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Telomere Length, Traditional Risk Factors, HIV-related Factors and Coronary Artery Disease Events in Swiss Persons Living with HIV
 
 
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CROI 2020 Isabella C. Schoepf1a, Tanja Engel1a, Marieke Raffenberg1a, Neeltje Kootstra2, Peter Reiss3, Christian Thorball4, Jacques Fellay4,5, Roger Kouyos6, Huldrych G√ľnthard6, Bruno Ledergerber6, Philip E. Tarr1, and the Swiss HIV Cohort
 
1Medizinische Universitätsklinik, Kantonsspital Baselland, University of Basel, Bruderholz, Switzerland; 2Department of Experimental Immunology, Amsterdam University Medical Centers, University of Amsterdam, Netherlands; 3Department of Global Health and Division of Infectious Disease, Amsterdam University Medical Centers, Location AMC, University of Amsterdam, Netherlands; 4EPFL School of Life Sciences and Swiss Institute of Bioinformatics; Lausanne, Switzerland; 5Precision Medicine Unit, CHUV, University of Lausanne, Switzerland; 6Division of Infectious Diseases, University Hospital Zurich, University of Zurich, Switzerland a=equal contribution
 
abstract
 
In the general population, leukocyte telomere length (TL) shortening, as occurs with advancing age, is associated with coronary artery disease (CAD) events. The relative contribution of TL, HIV-related and traditional risk factors to CAD has not been quantified in HIV-positive persons.
 
We measured TL in stored peripheral blood mononuclear cells (PBMC) as previously described (Cobos Jimenez J Infect Dis 2016) by quantitative PCR, using the single copy albumin gene as control. Relative TL was estimated using a standard curve prepared from healthy blood donors. Study participants were white Swiss HIV Cohort Study participants. Cases had a 1st CAD event during the study period (1.1.00-31.12.17). We used incidence density sampling and matched 1-3 controls (CAD event-free) on gender, age, and date of registration. We obtained univariable and multivariable odds ratios (OR) for a first CAD event from conditional logistic regression analyses, including as variables TL, age, gender, smoking, family history, hypertension, diabetes, hypercholesterolemia, and HIV-related factors (recent exposure to abacavir, exposure >1 year to indinavir, lopinavir/ritonavir, darunavir; ART discontinuation; on ART but HIV RNA>50 copies/mL).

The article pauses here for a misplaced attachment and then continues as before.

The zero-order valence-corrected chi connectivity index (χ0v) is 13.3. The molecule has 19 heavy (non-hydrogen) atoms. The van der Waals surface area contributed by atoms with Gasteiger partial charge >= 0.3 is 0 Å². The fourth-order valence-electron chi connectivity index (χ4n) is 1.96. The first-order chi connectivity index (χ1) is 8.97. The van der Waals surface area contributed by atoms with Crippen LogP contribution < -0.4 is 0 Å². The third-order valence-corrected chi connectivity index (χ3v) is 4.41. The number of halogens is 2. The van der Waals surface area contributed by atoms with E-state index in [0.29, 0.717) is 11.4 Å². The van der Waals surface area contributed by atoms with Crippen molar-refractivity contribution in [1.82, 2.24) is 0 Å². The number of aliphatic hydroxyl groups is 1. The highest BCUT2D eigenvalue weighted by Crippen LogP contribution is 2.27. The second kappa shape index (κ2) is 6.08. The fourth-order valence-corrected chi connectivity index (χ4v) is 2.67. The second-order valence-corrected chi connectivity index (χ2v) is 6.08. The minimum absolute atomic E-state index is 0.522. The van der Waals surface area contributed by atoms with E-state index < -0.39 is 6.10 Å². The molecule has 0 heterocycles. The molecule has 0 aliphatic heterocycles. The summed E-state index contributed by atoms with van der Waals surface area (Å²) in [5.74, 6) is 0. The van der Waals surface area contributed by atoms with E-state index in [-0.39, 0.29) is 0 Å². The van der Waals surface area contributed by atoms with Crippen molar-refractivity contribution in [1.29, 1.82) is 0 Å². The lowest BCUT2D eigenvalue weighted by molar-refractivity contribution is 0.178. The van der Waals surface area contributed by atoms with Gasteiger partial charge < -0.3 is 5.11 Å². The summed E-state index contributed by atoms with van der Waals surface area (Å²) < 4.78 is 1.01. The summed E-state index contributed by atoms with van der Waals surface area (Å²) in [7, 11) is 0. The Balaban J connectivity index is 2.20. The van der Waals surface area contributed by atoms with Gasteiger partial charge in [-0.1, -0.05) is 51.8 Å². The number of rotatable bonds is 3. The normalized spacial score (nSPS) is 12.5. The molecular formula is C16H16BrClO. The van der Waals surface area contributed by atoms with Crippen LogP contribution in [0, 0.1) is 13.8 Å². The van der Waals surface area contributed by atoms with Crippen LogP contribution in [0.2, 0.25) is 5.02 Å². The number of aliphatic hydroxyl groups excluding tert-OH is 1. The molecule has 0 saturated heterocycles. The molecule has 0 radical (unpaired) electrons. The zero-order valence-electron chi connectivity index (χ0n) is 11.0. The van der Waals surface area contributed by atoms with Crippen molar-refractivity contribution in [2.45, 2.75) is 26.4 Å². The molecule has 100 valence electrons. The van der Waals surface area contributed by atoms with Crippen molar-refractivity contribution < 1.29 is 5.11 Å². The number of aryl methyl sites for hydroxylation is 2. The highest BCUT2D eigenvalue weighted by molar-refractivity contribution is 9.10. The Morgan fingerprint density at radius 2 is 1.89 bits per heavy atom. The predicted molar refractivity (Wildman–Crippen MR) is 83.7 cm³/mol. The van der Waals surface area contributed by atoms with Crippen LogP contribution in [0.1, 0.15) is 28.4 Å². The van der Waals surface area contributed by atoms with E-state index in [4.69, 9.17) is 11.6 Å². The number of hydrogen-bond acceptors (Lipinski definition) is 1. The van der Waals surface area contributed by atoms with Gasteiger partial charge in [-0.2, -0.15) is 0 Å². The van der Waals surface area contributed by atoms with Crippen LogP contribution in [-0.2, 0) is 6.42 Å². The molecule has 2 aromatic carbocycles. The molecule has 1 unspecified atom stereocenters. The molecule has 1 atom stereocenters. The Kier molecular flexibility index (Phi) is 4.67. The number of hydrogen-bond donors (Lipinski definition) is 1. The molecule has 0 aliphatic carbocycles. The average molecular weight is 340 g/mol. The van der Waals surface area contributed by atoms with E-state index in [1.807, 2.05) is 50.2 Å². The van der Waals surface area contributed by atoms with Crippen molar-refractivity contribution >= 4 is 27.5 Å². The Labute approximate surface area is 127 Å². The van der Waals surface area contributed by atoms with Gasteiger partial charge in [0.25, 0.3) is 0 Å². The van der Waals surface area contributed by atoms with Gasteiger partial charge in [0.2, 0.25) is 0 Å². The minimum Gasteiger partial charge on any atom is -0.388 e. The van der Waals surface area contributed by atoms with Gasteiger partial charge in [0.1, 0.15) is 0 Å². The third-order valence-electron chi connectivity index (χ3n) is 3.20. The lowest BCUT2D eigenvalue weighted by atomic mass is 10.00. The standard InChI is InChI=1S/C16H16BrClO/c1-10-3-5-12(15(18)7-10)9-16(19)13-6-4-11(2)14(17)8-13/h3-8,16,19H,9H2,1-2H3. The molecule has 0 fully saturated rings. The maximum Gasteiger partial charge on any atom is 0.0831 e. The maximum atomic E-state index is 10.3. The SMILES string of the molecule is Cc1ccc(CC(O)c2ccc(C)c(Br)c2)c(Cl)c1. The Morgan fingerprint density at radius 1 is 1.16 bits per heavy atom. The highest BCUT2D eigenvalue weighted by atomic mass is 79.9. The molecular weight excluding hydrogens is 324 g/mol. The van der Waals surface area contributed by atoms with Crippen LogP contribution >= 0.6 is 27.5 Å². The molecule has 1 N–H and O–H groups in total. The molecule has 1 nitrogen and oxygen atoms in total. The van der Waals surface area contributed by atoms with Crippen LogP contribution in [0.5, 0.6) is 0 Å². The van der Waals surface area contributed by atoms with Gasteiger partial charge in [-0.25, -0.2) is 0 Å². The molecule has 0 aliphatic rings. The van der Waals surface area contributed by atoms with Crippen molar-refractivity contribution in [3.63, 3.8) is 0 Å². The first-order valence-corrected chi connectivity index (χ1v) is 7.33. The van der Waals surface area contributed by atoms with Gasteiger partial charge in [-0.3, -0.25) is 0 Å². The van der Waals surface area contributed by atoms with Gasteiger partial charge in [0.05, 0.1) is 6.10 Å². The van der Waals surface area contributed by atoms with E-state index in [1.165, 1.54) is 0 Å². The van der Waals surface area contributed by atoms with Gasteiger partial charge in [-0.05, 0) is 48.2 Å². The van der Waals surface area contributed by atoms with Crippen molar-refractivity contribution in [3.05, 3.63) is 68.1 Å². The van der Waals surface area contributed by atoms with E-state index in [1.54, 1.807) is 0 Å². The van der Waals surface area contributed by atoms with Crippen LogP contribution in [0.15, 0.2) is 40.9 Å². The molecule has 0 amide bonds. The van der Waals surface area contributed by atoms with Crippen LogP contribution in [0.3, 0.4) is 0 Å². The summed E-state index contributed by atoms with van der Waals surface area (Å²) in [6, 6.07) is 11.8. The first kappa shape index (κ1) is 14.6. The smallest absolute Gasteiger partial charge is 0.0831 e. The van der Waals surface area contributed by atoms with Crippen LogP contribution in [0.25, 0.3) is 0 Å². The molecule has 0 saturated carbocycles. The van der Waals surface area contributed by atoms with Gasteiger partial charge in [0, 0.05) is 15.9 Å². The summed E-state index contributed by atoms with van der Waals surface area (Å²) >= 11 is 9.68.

We included 333 cases (median age at CAD event, 54 years; 14% women; 83% with HIV RNA<50) and 745 controls. Median (IQR) time of TL measurement was 9.4 (5.9-13.8) years prior to CAD event. Participants in the 5th (longest) TL quintile, compared to the 1st (shortest) TL quintile had univariable CAD odds ratio of 0.56 (95% confidence interval, 0.35-0.91; p=0.02), and a multivariable OR of 0.47 (0.26-0.86; p=0.01; Figure). In comparison, the OR for current smoking was 2.28 (1.46-3.56), hypercholesterolemia 1.84 (1.33-2.55), diabetes 3.92 (2.26-6.78), on ART/HIV RNA>50 1.80 (0.95-3.42); recent abacavir, cumulative lopinavir, indinavir, darunavir exposure 1.84 (1.28-2.64), 1.87 (1.23-2.84), 3.22 (1.99-5.21), and 1.68 (1.01-2.78), respectively.
 
HIV-positive persons with the longest telomeres (measured >9 years prior to CAD event) had approx. half the odds of developing CAD of those with the shortest telomeres. TL measurement may, in addition to traditional and HIV-related risk factors, provide prognostic information with respect to CAD risk.

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